The New England Revolution held off the New York Red Bulls, 4-3 on aggregate (highlights above), and are 2014 champions of the Eastern Conference. They’re headed to next Sunday’s MLS Cup final in either Los Angeles or Seattle (3 pm ET).
Following a 2-1 away win in the first leg, the Revolution had put themselves in perfect position to see out the series with a controlled, low-scoring affair at Gillette Stadium on Saturday.
What transpired, instead, was a wide open final 70 minutes with the Revolution midfield stretched all over the place and the Red Bulls matching the high-powered Revs attack shot-for-shot (11 shots, four on target for each side).
Not to use any hyperbole at all, because the following statement is 100 percent true: Saturday’s game was an all-time playoff classic.
First things first, Tim Cahill was an absolute nuisance to the Revolution defense in his first extended actions as a striker in months and months. Not only did he score a classic all-effort Cahill goal early in the first half, but he had a golden chance that would have put the Red Bulls through — one he’ll no doubt look back on and wish he’d done better with — midway through the second half.
But the Australian was involved in the game and dangerous throughout, a far cry from his recent shifts as a deep-lying midfielder. The shackles of responsibility were off as center forward and Cahill reminded us all that he’s still got a ton left in the tank, when used correctly.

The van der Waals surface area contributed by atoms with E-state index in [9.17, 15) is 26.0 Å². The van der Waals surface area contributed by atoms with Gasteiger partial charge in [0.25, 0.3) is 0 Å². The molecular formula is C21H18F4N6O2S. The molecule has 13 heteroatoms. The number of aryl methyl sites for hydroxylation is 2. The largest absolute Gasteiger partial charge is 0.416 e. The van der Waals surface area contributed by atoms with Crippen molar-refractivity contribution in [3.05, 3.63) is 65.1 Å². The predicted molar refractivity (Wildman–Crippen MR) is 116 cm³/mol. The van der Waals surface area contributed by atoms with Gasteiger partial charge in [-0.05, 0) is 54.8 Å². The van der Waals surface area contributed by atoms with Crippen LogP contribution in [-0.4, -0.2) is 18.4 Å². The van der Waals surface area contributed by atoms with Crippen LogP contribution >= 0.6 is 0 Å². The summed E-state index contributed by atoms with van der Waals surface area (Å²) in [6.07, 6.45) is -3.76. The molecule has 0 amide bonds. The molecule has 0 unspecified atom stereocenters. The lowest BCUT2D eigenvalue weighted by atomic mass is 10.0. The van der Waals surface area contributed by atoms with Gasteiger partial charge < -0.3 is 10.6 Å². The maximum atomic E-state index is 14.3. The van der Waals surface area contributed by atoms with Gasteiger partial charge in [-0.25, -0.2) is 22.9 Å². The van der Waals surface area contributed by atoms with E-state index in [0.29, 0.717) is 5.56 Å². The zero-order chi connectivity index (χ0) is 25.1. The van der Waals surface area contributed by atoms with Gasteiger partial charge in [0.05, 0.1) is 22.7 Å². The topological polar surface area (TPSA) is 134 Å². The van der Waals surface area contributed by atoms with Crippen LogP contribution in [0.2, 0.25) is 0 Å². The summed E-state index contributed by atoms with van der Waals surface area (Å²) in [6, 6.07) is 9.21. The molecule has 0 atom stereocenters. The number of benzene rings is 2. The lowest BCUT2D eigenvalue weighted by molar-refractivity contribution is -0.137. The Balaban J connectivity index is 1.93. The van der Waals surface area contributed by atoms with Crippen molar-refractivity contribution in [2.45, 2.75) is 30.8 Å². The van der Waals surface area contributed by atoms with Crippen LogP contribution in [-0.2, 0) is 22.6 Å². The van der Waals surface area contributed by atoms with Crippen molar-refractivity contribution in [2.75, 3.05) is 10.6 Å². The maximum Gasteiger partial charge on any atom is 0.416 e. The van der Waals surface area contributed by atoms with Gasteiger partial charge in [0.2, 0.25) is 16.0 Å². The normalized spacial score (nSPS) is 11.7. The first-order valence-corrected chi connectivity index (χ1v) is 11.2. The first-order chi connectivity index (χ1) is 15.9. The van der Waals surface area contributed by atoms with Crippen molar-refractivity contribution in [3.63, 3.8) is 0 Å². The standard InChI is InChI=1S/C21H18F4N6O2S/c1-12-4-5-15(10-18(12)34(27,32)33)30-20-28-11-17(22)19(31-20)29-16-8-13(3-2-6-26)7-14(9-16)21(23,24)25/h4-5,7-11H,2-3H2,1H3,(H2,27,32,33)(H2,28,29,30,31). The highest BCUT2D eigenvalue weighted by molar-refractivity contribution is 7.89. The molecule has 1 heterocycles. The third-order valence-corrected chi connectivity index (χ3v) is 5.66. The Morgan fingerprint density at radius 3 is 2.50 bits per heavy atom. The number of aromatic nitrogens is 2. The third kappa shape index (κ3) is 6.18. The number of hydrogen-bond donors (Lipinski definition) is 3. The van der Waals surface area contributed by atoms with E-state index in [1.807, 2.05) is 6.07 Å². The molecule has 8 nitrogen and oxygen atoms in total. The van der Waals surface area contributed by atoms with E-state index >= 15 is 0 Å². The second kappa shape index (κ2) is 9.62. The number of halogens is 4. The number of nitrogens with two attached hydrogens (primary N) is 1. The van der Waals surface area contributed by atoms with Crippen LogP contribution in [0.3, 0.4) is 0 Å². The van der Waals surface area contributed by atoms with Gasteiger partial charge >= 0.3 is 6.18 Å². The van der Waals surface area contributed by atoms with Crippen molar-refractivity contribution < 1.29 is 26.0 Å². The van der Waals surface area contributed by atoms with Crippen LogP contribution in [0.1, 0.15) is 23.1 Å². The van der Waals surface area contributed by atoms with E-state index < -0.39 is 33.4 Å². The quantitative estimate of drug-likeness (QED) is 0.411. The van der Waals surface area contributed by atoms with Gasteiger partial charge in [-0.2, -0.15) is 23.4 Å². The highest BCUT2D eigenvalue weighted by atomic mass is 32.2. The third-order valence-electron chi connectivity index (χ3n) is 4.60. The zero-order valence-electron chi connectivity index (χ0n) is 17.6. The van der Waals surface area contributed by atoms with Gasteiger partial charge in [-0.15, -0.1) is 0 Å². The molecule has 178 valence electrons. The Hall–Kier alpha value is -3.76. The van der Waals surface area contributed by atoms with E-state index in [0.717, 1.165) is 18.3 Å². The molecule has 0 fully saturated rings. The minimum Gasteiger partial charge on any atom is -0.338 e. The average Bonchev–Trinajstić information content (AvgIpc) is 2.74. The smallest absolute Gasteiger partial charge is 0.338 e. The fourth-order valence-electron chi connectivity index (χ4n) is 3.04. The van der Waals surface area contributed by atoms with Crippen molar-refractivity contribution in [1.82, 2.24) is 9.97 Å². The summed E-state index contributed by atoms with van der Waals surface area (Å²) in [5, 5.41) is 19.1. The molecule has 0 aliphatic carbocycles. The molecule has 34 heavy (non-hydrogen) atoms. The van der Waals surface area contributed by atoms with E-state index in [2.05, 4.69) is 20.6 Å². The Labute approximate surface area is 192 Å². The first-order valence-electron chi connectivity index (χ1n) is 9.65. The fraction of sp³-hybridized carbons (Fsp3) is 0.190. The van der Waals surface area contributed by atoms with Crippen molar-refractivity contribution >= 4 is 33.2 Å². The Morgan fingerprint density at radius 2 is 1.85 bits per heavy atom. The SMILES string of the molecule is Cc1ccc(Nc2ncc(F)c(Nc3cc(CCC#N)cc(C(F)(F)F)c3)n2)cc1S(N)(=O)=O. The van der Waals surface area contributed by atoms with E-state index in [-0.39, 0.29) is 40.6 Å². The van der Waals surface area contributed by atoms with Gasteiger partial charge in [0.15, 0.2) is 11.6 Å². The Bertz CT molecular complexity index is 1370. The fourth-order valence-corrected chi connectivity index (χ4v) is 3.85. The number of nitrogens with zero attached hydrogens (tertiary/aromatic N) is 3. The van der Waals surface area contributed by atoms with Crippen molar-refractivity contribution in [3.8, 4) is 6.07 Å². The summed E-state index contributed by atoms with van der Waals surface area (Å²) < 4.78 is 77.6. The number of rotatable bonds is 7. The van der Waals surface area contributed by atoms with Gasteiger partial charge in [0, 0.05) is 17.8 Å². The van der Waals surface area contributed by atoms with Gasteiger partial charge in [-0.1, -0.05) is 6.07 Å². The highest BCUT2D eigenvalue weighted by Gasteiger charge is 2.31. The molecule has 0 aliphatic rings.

In the whole of 180 minutes, it’s not crazy to say the Red Bulls outplayed the Revs in this series. Whether statistically (57 percent possession, to 43; 29 shots, to 19; 11 on target, to 8; 832 passes, to 623) or by the eye-test, they did everything better than the Revs, except one thing: take their chances. That is, of course, the big one.
As for the Revs, head coach Jay Heaps may have been their best performer on Saturday. His lineup swap of left back Kevin Alston for midfielder Kelyn Rowe, thus pushing Chris Tierney up into the midfield, played out near perfectly.
Not only did Tierney provide the excellent left-footed service on both of the Revs’ goals, but Alston managed to corral Lloyd Sam far better than Tierney was able to do for 60 minutes in leg one. Only when the Red Bulls won the ball near midfield, which is an extremely rare thing to do against the Revs, was Sam able to get a jump on Alston and get in behind.
Tierney’s deployment as a wide midfielder did a number of detrimental things to the Red Bulls’ backline. First, it meant Richard Eckersley was stuck out wide, on an island, against arguably the best left foot in MLS. Second, that often created a huge gap between Eckersley and right-side center back Jamison Olave, a space through which Charlie Davies ran into dangerous areas all game long.
Tierney was almost certainly the Revs’ best player on Saturday, and while he’s consistently an extremely underrated player, that’s strange to fathom in a team with Jermaine Jones and Lee Nguyen, both of whom were distinctly average upon being neutralized.
Thierry Henry. What’s there to say? What can be said that’s not already been spoken of the French legend? In short, nothing.
So we’ll leave it at this: if — and that’s still a big if — Saturday was the final game of his MLS and/or overall career, we are all better for having watched another vintage, dominant display. And if this is indeed the end, thank you, from everyone around the world.